Secretary Dulles. I do not think that Congress can by legislatic gain powers not vested in it by the Constitution, no.

Senator Kerr. Do you think on the other hand, that Congress ca by its legislative action, deprive itself of a power and a responsibilil placed upon it by the Constitution?

Secretary Dulles. No.

Senator Kerr. Then, as I understand section 6, it refers to p rodure in connection with matters investigated and reported upon t the Tariff Commission; is that correct?

Secretary Dulles. Yes, sir.

Senator Kerr. It says:

The action so found and reported by the Commission to l>o necessary shall tal effect (as provided in the first sentence, paragraph (1), or in paragraph (3), as tl case may bo)—

(A) if approved by the President—

I am readingnow from the bill.
Secretary Dulles. Yes.
Senator Kerr (reading):

or,

(B) if disapproved by the President in whole or in part, upon the adoption t both Houses of the Congress (within the sixty-day period following the date < which the report referred to in the second sentence of paragraph (1) is submitU to such committees), by the yeas and nays by a two-thirds vote of each House, < a concurrent resolution stating in effect that the Senate and House of Represent tives approve the action so found and reported by the Commission to be necessar

That is the Tariff Commission, is it not?

Secretary Dulles. Yes, sir.

Senator Kerr. If you entered into a trade agreement. M Secretary, do you think Congress could pass a law which voided it?

Secretary Dulles. Yes, sir. Assuming it was

Senator Kerr. If they passed that law and it was vetoed by tl President and they came back and passed it over his veto by a tw< thirds vote it would be just as effective as if he signed it?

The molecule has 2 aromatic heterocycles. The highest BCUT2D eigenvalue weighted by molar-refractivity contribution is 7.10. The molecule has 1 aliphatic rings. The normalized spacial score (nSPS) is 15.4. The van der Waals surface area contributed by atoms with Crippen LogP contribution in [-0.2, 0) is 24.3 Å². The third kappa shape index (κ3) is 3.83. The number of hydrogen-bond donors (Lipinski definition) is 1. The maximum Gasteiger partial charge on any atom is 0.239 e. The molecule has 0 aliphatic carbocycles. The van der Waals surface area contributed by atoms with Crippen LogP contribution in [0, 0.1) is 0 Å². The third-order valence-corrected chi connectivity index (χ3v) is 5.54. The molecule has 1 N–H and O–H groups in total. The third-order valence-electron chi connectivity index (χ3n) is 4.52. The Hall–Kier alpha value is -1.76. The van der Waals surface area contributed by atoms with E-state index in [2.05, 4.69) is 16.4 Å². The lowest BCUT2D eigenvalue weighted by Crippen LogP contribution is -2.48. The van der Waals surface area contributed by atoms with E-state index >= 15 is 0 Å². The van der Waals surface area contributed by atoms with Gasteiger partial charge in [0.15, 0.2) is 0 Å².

Secretary Dulles. Yes, sir.

Senator Kerr. Well, isn't that all that section 6 provides?

Secretary Dulles. It gives, I would say, a privileged status to tha type of legislation; yes, sir.

Senator Kerr. You think that if Congress has it under the Constitution it needs section 6 to give it to it?

Secretary Dulles. I think that the procedures, the congressional procedures that are envisaged by

Senator Kerr. Aren't there congressional procedures now for the enactment of legislation?

Secretary Dulles. Yes; but they do not have this

Senator Kerr. Do you think that this section can impair them?

Secretary Dulles. No.

Senator Kerr. I do not either. I do not think it can enlarge upon them.

Secretary Dulles. It can, I think, Senator, give a privileged status to certain types of legislation.

Senator Kerr. Well, how do you mean now, Mr. Secretary?

It looks to me like it attempts to limit the procedural functioning of the Congress, because it says—

upon the adoption by both Houses of the Congress within the sixty-day period following the date on which the report referred to in the second sentence of paragraph (1) is submitted to these committees.

Secretary Dulles. Excuse me, Senator, I was interrupted.

Senator Kerr. I say it looks to me like, if it were effective, it might impair the functional operations of the Congress.

Secretary Dulles. This does not take away any power of the Congress to act in normal processes of passing legislation.

Senator Kerr. But for them to get relief under this section they would have to do it within 60 days?

Secretary Dulles. But they could do it after 60 days.

Senator Kerr. Without this?

Secretary Dulles. Yes, sir.

Senator Kerr. And they could do it within 60 days without this if they wanted to?

Secretary Dulles. Yes, sir; but there is a difference in the procedure.

Senator Kerr. What is the difference?

Secretary Dulles. Because if you act without this procedure, you would have to pass the legislation, it would go to the President. It would, let us assume, be vetoed by the President, and have to come back again and be repassed. This cuts short ■

Senator Kerr. This is an act already vetoed by the President.

Secretary Dulles. No, sir.

Senator Kerr. Oh, yes, he has disapproved the report of the congressional agencies.

Secretary Dulles. That is true, but he has not vetoed an act of Congress.

Senator Kerr. That is true, but you fix it here so that it would be as difficult for Congress to change the President's decision with reference to an action by the Tariff Commission as it is for Congress to implement its own legislation if vetoed by the President?

Secretary Dulles. This is not exclusive procedure, Senator. You can use any other procedures that you have.

Senator Kerr. Well

Secretary Dulles. If you do not find this an added advantage in giving this privileged status to your legislation you can do it another way.